PSYPACT is intended to regulate the day to day practice of the provision of psychological services using telecommunication technologies. It is also intended to regulate the temporary in-person, face-to-face practice of psychology by psychologists across state boundaries for 30 days within a calendar year. The Compact does not apply to permanent in-person, face-to-face practice which will continue to require a psychology license in a given state. Psychologists who wish to practice under PSYPACT will need to obtain the E.Passport Certificate for telepsychology, and the Interjurisdictional Practice Certificate (IPC) for temporary in-person, face-to-face practice.

    Additional information regarding PSYPACT can be found at: https://asppb.site-ym.com/mpage/micrositehp.

    Nanci C. Klein, PhD
    Director of Professional Affairs
    Utah Psychological Association


    Lunchtime Learning Series

     

    Our Lunchtime Learning Webinars are held on the second Monday of the month at 12:00. Approximately half of the webinars will offer one free CEU for those who attend and complete a follow-up quiz with a score of 80%. Specific registration information is available on the UPA website, and you can click on the title of each webinar to go directly to the registration page. We are using a two-step registration process so you will need to register with UPA first, and you will then receive a confirmation email from the UPA website with the link to register through Zoom. This two-step process helps us keep the webinars as a member benefit. 

    March: Loan Forgiveness and Repayment Programs
    According to the APA (2007), psychology doctoral graduates carry more debt than other doctoral graduates, and in 2005 almost 70% of doctoral graduates had some student debt. Almost 40% of doctoral students owed over $75,000, and a survey of ECPs indicated they have an average debt of over $90,000. Many programs do not provide information on how to manage debt, or what options exist for repaying or forgiving loans. Attend this webinar to learn about loan forgiveness and repayment programs available to psychologists. This webinar does not offer CEU credit.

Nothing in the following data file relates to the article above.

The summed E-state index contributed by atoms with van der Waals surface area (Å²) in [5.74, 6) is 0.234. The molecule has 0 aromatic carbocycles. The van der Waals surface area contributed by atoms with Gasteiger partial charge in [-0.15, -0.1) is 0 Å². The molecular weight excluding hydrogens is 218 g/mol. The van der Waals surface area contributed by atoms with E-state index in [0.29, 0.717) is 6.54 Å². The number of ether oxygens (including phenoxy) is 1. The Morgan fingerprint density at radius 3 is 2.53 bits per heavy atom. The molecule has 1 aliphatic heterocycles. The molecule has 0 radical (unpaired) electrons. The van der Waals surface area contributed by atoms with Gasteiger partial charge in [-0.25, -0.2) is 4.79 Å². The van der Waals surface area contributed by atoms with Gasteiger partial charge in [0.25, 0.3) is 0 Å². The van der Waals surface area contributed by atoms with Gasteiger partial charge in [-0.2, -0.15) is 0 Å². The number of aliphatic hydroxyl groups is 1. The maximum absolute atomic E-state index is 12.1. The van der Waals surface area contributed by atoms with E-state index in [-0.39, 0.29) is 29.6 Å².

April: Sleep

    Watch for additional information on the UPA listserv. 

    May: EPPP Overview

    Watch for additional information on the UPA listserv.

    EDUCATIONAL WORKSHOPS

    PA hosts full- and half-day CEU workshops throughout the year. You can register for events at https://utpsych.wildapricot.org/events and UPA will keep you updated about upcoming events on the listserv. A selection of our upcoming events includes:

    • 3/24/17: Moving Through Swamps: Didactic and Experiences in Acceptance and Commitment Therapy by Dr. Cicely Taravella
    • 5/12/17: HIPAA Audits by Dr. Nan Klein
    • 9/29/17: Ethics and Risk Management with the Insurance Trust


    APA Policies & Actions Related to Detainee Welfare and Professional Ethics in the Context of Interrogation and National Security

    The American Psychological Association's (APA) position on torture is clear and unequivocal: Any direct or indirect participation in any act of torture or other forms of cruel, inhuman or degrading treatment or punishment by psychologists is strictly prohibited. There are no exceptions. Such acts as waterboarding, sexual humiliation, stress positions and exploitation of phobias are clear violations of APA's no torture/no abuse policy.

    APA President Antonio Puente, PhD, and Interim CEO Cynthia Belar, PhD, ABPP, send letters to President Donald J. Trump and other key federal officials to urge against use of torture or abusive treatment of detainees. Letters include a statement by the Society of Military Psychology (APA Div. 19 - PDF, 94KB) co-signed by 40 of APA's 54 divisions.

    Other letters included:

    Letter to President Donald J. Trump

    Letter to Secretary of Defense James Mattis

    Letter to CIA Director Mike Pompeo

    Letter to Attorney General Jeff Sessions



  • March 24, 2017 5:06 PM | Tom Mullin (Administrator)
    From Jamie Brass, PsyD, UPA President:


    Have you taken the EPPP within the past three years? Would you be willing to talk about your experience in studying for the exam with other Early Career Psychologists? UPA's May Lunchtime Learning webinar will be on EPPP preparation and I am looking for a few more panelists. The webinar will take place on May 8 at noon. If you are interested in participating, please contact me backchannel at jamiebrasspsyd@gmail.com.

    With thanks,
    Jamie Brass, PsyD
    UPA President
  • March 24, 2017 5:02 PM | Tom Mullin (Administrator)